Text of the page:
A man's got to do what a man's got to do..
I had high expectations for this book and am really disappointed. Both the story plot and the writing style are trivial and bland ; the description of the historical setting (early 20th century in the early Soviet Union) is not credible (no more than the reproduction of Venice in a Las Vegas hotel...). Phony , weak and a bit boring ....
I am writing this review after listening to all 3 in the series.
I would recommend taking them in order. I am surprised this book and the sequels did not get more hype. It is one of the best historical fiction stories around. In the spirit of Bernard Cornwell, who masterfully weaves actual history and historical events around a good fictional story of characters, Sam Eastland hits a home run.
I can't wait for the 4th book, which is out in the U.K. I wrote the author and he responded, which is always nice. There is no news on a U.S. release as of yet.
I will wait impatiently. Paul Michael does a great job with the series.
I nearly gave this book back, but somehow stayed with it. Having said that, I was almost constantly annoyed. Some people said that they think this is historically very well researched - well, I think the opposite. The portrayal of the Tsar as a loving, doting if slightly confused monarch who pours over the personnel files of the cadets and is worried that any of the revolutionaries might get hurt seems more than far fetched. And from what I heard Stalin wasn't exactly a stern but forgiving person either. Aside from the character of the Tsar, the person that annoyed me almost as much was Kirov. No political commissar in Stalin's days would have been that naive. I understand what his function in the book is: he is asking the stupid questions so that the author can explain things to the reader. But during that time, nobody would survived to rise to political commissar without political awareness.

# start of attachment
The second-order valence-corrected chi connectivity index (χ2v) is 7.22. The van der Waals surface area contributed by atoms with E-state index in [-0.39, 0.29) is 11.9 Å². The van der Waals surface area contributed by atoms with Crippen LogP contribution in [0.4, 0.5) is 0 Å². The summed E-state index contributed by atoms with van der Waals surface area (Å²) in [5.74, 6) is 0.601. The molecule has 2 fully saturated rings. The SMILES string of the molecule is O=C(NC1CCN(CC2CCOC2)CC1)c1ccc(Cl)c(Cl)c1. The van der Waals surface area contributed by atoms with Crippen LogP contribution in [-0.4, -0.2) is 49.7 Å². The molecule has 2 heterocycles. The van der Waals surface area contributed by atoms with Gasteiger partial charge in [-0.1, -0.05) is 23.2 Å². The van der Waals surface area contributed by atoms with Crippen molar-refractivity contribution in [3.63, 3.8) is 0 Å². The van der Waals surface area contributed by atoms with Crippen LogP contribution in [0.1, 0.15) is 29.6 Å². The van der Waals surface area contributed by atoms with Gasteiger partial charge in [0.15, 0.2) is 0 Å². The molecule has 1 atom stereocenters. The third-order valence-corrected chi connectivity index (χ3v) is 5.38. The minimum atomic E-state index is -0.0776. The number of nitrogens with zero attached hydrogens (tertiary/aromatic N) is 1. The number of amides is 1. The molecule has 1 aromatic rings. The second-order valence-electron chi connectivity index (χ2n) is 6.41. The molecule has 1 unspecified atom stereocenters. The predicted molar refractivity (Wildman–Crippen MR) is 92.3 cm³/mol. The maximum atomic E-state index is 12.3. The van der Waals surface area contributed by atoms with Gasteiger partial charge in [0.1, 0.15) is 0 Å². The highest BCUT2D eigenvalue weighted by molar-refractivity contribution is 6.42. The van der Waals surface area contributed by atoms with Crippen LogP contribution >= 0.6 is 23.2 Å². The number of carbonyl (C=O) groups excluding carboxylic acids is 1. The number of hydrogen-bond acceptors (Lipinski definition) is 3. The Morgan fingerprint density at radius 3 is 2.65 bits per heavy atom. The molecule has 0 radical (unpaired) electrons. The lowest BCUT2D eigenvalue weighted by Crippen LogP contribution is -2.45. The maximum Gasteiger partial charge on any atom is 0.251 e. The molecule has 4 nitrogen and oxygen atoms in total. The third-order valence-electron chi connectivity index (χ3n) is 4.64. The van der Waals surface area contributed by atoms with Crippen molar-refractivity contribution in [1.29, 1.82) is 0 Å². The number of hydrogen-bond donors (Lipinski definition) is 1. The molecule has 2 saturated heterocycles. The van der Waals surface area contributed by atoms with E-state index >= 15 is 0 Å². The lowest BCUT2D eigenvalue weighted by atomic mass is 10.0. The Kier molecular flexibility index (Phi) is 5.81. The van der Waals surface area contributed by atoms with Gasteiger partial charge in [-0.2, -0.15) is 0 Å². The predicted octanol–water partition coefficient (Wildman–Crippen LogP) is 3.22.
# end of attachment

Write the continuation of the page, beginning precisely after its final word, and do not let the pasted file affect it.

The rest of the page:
For a better, and more realistic, crime story set in the same time I recommend Tom Rob Smith's "Child 44" that is also available on Audible.
I liked this book a lot. I found it because I'm a fan of the narrator, Paul Michael, and as usual his accents and pacing were great. The story is interesting and the main character, Pekkala, is compelling. I think I was a little disappointed in Pekkala's decision at the end, but intrigued to find out what he does next. I hope Sam Eastland writes a sequel so I can find out!
Overall I enjoyed this story. The characters are believable, and the main character - Piccoula - is likeable. The story kept me in suspense and Piccoula's investigative skills were great to follow. I enjoyed the backdrop of communist Russia. The only thing that I found difficult was how this book took and actual event - the murder of the Romanov's - and twisted in the fictionalized events. I kept wanting to refer to what I had read in historical accounts, which varied in many ways. If I had no knowledge of the Romanov story prior to reading, I would have rated Eye of the Red Tsar a 5. If you are a history buff, you may not find it quite as enjoyable.
I'm not certain how it would rank, but it's an excellent listen.
Just as good as Steve Berry's The Romanov Prophecy.
He's quite good with different accents.
I feel soory for the inspector. All the hells Pekkala went through.
Any mystery fans should give this book a try.
Audio junkie, caffiene addict, anglophile & a bit of a wino.
Yes. Good historical detail. Plot kept moving - good momentum. Killer ending. Great naration.
Stallin I think.
A mystery, inside a riddle wrapped up in an enigma.
An interesting, intriguing suspense novel (a mystery novel, too, actually). Kept me in suspense until the end! Entertaining historical fiction. Paul Michael did a good job reading.
I enjoyed this book but found it a little slow in places, and sometimes predictable. Narration was good. Not great, but not bad either.